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EEOC Cracking Down on Not Hiring Convicted Criminals

By Andrew Lu | Last updated on

As a business owner, it probably goes without saying that you know you can't base employment decisions on characteristics like someone's race, sex, or national origin.

But did you know there are other factors that could potentially lead to an employment discrimination lawsuit as well like not hiring convicted criminals? That's right, not hiring a convicted criminal could get you sued.

In fact, earlier this year, the Equal Employment Opportunity Commission (EEOC) announced that it would begin cracking down on employers who considered applicant's criminal backgrounds in their hiring decisions. But if having a criminal conviction is not a protected characteristic, then why the fuss?

The unfortunate fact is that a Hispanic man is three times as likely to be convicted of a crime as compared to a white man, and a black man is six times more likely, reports The New York Times. To the EEOC, this means that there is unequal enforcement of the laws against minorities.

So by basing employment decisions upon whether or not someone has a criminal record, you as the employer may be unwittingly engaging in discriminatory acts by not hiring convicted criminals.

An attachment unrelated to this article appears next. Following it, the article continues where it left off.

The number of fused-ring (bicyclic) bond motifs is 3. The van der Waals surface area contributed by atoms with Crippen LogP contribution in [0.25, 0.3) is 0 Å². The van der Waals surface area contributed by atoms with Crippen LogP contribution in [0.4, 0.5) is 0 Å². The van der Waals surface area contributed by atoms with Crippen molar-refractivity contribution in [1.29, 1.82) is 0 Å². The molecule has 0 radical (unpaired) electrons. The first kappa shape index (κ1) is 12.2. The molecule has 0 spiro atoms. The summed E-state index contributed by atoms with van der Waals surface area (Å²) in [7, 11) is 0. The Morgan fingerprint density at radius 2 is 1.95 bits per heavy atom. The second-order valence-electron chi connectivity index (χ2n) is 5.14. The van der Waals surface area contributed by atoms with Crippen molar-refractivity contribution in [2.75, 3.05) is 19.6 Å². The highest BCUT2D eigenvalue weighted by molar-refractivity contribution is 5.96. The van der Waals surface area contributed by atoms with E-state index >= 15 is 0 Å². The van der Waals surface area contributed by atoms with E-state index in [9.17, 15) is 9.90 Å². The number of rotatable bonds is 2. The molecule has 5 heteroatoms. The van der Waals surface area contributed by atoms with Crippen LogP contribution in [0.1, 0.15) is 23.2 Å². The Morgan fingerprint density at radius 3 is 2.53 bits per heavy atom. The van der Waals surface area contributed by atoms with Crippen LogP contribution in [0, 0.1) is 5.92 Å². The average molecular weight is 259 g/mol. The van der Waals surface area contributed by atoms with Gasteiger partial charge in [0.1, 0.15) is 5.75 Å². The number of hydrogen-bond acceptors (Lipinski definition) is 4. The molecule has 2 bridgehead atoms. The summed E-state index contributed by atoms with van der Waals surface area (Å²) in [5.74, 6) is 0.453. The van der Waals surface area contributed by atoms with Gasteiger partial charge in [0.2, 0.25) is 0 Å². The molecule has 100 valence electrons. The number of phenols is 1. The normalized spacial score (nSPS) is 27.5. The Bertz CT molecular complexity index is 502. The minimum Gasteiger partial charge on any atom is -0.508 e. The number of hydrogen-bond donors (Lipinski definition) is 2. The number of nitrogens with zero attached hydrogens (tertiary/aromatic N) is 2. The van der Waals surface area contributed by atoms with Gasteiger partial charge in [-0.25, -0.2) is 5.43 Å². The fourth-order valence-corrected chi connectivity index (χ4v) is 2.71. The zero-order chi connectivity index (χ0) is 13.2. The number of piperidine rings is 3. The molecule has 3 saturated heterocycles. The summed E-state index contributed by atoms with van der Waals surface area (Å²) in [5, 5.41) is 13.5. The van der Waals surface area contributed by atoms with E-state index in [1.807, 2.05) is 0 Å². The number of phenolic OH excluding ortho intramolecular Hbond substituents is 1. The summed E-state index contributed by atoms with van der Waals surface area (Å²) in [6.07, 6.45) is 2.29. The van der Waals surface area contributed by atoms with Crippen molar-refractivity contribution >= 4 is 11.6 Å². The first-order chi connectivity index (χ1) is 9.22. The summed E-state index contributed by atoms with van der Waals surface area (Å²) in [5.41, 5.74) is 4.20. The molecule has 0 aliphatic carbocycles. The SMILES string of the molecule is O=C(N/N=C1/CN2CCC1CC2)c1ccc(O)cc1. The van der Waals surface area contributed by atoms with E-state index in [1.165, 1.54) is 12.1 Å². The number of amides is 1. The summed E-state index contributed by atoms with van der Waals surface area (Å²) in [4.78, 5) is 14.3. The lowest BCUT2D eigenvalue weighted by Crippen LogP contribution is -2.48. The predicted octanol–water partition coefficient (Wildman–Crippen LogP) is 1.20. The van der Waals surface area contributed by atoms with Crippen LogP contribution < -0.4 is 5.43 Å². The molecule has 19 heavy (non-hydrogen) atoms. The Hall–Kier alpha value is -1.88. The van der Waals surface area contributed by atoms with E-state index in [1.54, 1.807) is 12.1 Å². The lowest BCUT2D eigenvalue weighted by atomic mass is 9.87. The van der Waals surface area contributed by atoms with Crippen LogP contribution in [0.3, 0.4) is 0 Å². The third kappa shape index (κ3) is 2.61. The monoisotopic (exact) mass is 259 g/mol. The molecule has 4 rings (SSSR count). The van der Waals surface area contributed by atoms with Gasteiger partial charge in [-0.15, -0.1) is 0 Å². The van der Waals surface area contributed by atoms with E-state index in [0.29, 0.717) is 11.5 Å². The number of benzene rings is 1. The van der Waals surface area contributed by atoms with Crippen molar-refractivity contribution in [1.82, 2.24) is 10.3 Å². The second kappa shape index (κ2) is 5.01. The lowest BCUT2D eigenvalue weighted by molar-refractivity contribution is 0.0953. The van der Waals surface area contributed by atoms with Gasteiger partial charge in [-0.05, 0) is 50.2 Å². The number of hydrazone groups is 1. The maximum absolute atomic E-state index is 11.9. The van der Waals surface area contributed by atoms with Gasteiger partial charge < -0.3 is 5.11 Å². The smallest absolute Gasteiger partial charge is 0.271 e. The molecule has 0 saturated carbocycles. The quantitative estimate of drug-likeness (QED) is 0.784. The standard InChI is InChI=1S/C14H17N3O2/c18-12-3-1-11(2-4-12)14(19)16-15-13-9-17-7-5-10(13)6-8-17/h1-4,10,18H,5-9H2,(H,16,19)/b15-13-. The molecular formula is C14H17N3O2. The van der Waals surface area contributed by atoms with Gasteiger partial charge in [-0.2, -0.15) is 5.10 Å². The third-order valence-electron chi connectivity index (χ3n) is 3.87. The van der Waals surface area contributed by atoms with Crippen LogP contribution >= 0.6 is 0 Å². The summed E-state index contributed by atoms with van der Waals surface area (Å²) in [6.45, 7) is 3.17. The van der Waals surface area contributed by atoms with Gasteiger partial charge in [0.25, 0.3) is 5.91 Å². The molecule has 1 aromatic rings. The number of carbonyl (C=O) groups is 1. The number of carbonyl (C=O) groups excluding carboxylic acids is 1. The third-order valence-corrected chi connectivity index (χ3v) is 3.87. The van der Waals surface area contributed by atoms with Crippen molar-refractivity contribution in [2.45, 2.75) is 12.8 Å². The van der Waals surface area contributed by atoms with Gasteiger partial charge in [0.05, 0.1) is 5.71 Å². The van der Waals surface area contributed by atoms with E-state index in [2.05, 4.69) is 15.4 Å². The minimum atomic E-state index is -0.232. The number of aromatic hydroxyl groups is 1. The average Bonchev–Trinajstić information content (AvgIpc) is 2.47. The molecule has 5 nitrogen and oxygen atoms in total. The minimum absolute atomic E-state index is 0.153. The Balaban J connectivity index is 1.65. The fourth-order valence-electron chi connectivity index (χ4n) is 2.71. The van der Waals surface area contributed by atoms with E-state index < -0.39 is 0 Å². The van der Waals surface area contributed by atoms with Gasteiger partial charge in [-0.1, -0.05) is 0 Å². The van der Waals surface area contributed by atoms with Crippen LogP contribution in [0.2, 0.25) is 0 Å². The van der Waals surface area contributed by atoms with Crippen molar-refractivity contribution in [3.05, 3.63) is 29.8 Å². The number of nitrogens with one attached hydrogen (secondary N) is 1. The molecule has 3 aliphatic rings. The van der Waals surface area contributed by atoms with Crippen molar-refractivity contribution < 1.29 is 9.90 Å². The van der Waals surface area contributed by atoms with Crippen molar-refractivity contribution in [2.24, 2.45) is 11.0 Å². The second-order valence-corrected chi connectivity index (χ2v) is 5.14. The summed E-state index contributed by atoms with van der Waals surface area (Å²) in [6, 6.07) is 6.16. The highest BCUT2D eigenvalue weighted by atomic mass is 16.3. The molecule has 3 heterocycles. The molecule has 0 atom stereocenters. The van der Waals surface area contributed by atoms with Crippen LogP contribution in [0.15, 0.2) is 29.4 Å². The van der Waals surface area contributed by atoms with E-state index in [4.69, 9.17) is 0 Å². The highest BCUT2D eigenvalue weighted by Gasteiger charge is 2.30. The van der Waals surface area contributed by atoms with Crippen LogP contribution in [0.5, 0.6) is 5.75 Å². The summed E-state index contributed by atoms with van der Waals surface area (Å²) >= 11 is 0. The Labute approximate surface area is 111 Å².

However, if you have a legitimate business reason for not hiring a specific type of criminal convict, then not hiring that person may be okay. For example, if you run a children's daycare center, you probably can discriminate against convicted sex offenders in your hiring. Similarly, you probably can rule out convicted bank robbers from bank teller positions.

The takeaway from the EEOC is that employers should not have blanket policies that state they will not hire convicted criminals. Instead, each employer should base their hiring policies around their specific business needs and not rule out those who have been convicted of crimes completely unrelated to their business.

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